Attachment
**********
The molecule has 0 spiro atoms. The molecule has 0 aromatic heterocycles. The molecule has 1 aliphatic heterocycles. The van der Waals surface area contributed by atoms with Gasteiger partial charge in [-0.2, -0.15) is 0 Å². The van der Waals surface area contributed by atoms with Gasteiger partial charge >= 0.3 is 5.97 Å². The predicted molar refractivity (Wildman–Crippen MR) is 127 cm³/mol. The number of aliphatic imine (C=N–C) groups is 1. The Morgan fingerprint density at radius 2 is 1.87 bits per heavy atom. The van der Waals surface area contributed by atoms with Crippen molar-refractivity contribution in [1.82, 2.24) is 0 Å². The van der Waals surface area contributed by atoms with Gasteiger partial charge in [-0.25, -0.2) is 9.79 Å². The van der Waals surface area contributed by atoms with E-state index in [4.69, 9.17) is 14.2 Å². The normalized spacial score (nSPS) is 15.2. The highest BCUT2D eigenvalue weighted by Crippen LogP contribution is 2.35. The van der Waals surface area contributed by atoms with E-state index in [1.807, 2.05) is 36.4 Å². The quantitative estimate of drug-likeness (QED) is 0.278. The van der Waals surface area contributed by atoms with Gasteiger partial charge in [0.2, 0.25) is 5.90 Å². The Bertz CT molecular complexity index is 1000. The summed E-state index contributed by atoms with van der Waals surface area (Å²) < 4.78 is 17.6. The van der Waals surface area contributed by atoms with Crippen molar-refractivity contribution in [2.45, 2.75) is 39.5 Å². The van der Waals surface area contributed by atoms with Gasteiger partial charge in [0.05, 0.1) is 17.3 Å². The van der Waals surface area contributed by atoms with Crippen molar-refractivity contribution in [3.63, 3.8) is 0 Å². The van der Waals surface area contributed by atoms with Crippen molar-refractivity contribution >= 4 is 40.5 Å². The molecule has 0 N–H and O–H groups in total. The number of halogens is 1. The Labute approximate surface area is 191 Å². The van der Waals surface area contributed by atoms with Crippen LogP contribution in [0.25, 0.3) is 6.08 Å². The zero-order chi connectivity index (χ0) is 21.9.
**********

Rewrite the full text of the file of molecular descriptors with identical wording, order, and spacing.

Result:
The molecule has 0 spiro atoms. The molecule has 0 aromatic heterocycles. The molecule has 1 aliphatic heterocycles. The van der Waals surface area contributed by atoms with Gasteiger partial charge in [-0.2, -0.15) is 0 Å². The van der Waals surface area contributed by atoms with Gasteiger partial charge >= 0.3 is 5.97 Å². The predicted molar refractivity (Wildman–Crippen MR) is 127 cm³/mol. The number of aliphatic imine (C=N–C) groups is 1. The Morgan fingerprint density at radius 2 is 1.87 bits per heavy atom. The van der Waals surface area contributed by atoms with Crippen molar-refractivity contribution in [1.82, 2.24) is 0 Å². The van der Waals surface area contributed by atoms with Gasteiger partial charge in [-0.25, -0.2) is 9.79 Å². The van der Waals surface area contributed by atoms with E-state index in [4.69, 9.17) is 14.2 Å². The normalized spacial score (nSPS) is 15.2. The highest BCUT2D eigenvalue weighted by Crippen LogP contribution is 2.35. The van der Waals surface area contributed by atoms with E-state index in [1.807, 2.05) is 36.4 Å². The quantitative estimate of drug-likeness (QED) is 0.278. The van der Waals surface area contributed by atoms with Gasteiger partial charge in [0.2, 0.25) is 5.90 Å². The Bertz CT molecular complexity index is 1000. The summed E-state index contributed by atoms with van der Waals surface area (Å²) < 4.78 is 17.6. The van der Waals surface area contributed by atoms with Crippen molar-refractivity contribution in [2.45, 2.75) is 39.5 Å². The van der Waals surface area contributed by atoms with Gasteiger partial charge in [0.05, 0.1) is 17.3 Å². The van der Waals surface area contributed by atoms with Crippen molar-refractivity contribution in [3.63, 3.8) is 0 Å². The van der Waals surface area contributed by atoms with Crippen molar-refractivity contribution >= 4 is 40.5 Å². The molecule has 0 N–H and O–H groups in total. The number of halogens is 1. The Labute approximate surface area is 191 Å². The van der Waals surface area contributed by atoms with Crippen LogP contribution in [0.25, 0.3) is 6.08 Å². The zero-order chi connectivity index (χ0) is 21.9.